Women’s football in Manchester did not start five years ago, when Manchester City were awarded automatic entry to the FA Women’s Super League. It has a long and illustrious history, reaching back into the early 20th century and the famous Manchester Corinthians, an independent team of women who toured the world playing exhibition matches.
Giants of the men’s game Manchester City and Manchester United might have launched women’s teams to grand fanfare for the FA’s new elite competitions, but they had predecessors who shared their names—and who folded due to lack of support.
“United had a supporters’ team affiliated to the club for a long time,” says Dr Gary James, expert in Manchester football and honorary research fellow at De Montfort University, England. “That certainly lasted into the 2000s, and it was a successful local team. Women’s football in Manchester has a long tradition, and the Corinthians kept the sport alive locally, with people like [former City goalkeeper] Bert Trautmann acting as ambassadors for the club.”
City relaunched their women’s team as a professional side in 2012, gaining a licence for the FA Women’s Super League Division 1, and signing England internationals including Steph Houghton, Karen Bardsley and Jill Scott.
United, meanwhile, had no women’s team at all. Fans groused; observers wondered why one of the biggest names in the global game should continue to avoid investing in the female game.
Then at the start of 2018, Manchester United announced that they would have a women’s team for the beginning of the new season, revealing England legend Casey Stoney as head coach. It was an easy headline-grab for the FA—finally they had representatives from the Red Devils in their league. They knew that a United team would attract viewers—both in person, with fans attending matches, and across the world, following the competition via social media and live streaming. In a world where the women’s game is still trying to gain mainstream media attention, a United team was vital.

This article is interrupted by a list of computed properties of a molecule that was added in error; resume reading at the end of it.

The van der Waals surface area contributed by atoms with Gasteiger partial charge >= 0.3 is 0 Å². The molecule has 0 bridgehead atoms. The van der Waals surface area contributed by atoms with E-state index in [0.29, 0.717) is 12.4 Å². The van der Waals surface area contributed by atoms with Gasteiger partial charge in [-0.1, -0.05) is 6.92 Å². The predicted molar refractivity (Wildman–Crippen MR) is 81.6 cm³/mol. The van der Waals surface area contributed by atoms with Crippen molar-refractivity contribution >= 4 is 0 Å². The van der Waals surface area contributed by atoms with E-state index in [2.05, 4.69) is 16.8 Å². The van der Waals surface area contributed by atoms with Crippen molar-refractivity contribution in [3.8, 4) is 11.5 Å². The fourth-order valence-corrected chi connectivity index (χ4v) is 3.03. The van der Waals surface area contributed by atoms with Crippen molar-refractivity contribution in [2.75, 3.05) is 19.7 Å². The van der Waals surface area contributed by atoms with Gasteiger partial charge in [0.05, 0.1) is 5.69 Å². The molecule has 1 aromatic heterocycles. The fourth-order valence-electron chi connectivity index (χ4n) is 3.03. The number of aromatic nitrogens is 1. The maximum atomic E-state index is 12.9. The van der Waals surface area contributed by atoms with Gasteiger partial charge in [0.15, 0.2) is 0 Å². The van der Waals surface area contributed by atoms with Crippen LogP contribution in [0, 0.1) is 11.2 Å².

“It actually feels like a bit of an embarrassment that one the biggest clubs in the world, who I have passionately supported all my life, wasn’t prepared to have a women’s team for so many years since the disbanding in 2005,” says United fan Sophie Le Marchand, who plays for Leyton Orient Women in the National League South East Division 1. “I do find it astonishing that it has taken this long. It begs the question of whether or not the club actually cares at all about the women’s game, or whether they have just felt the pressure from other clubs to do the same.”
Of course, United might well have felt that pressure from the success of their neighbours.
“The evolution of City’s women’s team and the youth set-up in general has been inspirational,” admits Le Marchand. “They have really led the way and I do think United should be ashamed that they have not played a significant role in the in the rise of women’s football worldwide. I hope that the news that they are forming a women’s team marks the start of a change of attitude from the club and that moving forward they can become an important focal point for the continued rise of women’s football.”
“It was about time,” says Katie Whyatt, a journalist covering the city. “They’re a huge global brand. This is such a great patch to cover—and with a Manchester rivalry now, that’s a new element, and it’s a game-changer, especially when United get up to the Women’s Super League, which is surely only a matter of time.”
United have begun this season as a founder member of the newly-renamed FA Women’s Championship, the second tier, which is intended to be part-time, with a limited number of contact hours for players. With a squad packed full of experienced internationals captained by Lioness Alex Greenwood, it is no surprise that United are exceeding the minimum requirements already. They are full-time professionals.